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Frozen shoulder

Written by Caidr's team of doctors and pharmacists based in UK | Updated: 21.12.2022 | 3 min read

Frozen shoulder is a condition characterised by pain and loss of movement of the shoulder. Otherwise known as adhesive capsulitis, frozen shoulder is a disorder affecting the lining of the shoulder joint which becomes inflamed and tightens.

Who gets frozen shoulder?

Frozen shoulder most commonly affects people aged 40-70 and around one in ten people will develop symptoms in the other shoulder within five to ten years. The cause of frozen shoulder is poorly understood. Broadly, there are two types of frozen shoulder.

Primary frozen shoulder is where the specific cause of the disorder is not known. Secondary frozen shoulder is where there is a known cause, this can be an injury or certain illnesses. Whilst the cause of primary frozen shoulder is not known, certain conditions are known to be associated with the risk of developing frozen shoulder. These include diabetes and certain autoimmune conditions.

When to see your doctor?

If you develop severe shoulder pain and stiffness following an injury you should seek medical attention sooner. If your shoulder pain and stiffness has come on very quickly or is associated with you feeling unwell, especially with a fever, you should seek urgent medical attention.

What will my doctor do?

The doctor will ask you about your symptoms and examine you. They may feel that you will benefit from an X-Ray to assess the shoulder joint for other causes of pain and stiffness. If a diagnosis of frozen shoulder is made, you may be offered tests to identify underlying associated conditions such as diabetes.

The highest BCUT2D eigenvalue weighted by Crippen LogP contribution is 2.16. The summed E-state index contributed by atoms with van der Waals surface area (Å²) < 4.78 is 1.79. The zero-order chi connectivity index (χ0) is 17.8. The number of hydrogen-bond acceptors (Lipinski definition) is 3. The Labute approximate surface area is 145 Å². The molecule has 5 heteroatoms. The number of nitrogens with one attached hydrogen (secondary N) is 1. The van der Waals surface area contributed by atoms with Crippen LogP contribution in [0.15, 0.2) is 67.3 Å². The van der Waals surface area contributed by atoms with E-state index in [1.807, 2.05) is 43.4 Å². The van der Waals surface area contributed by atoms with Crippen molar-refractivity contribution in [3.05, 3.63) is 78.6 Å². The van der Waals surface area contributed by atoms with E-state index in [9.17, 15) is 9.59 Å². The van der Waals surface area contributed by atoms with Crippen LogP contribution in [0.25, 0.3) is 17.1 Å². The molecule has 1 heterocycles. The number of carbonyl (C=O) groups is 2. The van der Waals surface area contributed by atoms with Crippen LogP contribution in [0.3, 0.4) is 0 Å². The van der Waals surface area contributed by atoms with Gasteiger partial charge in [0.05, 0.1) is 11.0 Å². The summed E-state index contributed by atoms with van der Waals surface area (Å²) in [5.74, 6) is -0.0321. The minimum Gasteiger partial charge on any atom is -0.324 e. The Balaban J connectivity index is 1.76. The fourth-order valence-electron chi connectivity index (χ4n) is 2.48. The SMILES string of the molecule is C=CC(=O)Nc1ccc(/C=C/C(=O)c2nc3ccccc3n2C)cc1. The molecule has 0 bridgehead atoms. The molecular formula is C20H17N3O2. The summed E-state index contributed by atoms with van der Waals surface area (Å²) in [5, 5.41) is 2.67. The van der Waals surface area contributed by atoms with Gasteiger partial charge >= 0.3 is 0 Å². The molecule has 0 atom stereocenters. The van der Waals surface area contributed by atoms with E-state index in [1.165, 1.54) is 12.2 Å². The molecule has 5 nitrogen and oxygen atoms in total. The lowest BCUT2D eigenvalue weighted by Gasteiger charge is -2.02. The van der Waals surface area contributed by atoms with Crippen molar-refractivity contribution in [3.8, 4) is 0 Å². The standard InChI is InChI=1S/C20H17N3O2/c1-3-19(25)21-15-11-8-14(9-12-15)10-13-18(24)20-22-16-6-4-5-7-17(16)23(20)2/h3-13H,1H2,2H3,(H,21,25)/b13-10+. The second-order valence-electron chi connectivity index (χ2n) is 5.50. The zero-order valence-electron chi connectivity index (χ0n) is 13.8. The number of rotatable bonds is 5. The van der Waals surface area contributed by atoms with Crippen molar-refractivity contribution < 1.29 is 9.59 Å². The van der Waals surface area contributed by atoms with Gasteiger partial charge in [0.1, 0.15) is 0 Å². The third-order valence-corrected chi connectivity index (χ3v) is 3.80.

You may be referred to a physiotherapist in the first instance, depending upon local services available. If your symptoms fail to improve despite physiotherapy input or are very severe, you may be referred to an orthopaedic surgeon. Additional hospital treatments that can be offered for frozen shoulder include injections or, very rarely, surgery to release tight tissue and possibly attempt to manipulate the shoulder. It is important to remember that in most cases an almost complete recovery can be expected without requiring any form of injection or surgery.

Related topics

Read about Rotator cuff tear

Read about Subacromial impingement

Read about Shoulder pain: when to do something about it

Read about Shoulder injury: prevention, treatment and recovery

Read about Shoulder problems in sports

Read about Arthroscopy (keyhole surgery)

Read about Bursitis

Read about Polymyalgia rheumatica

Read about Arthritis

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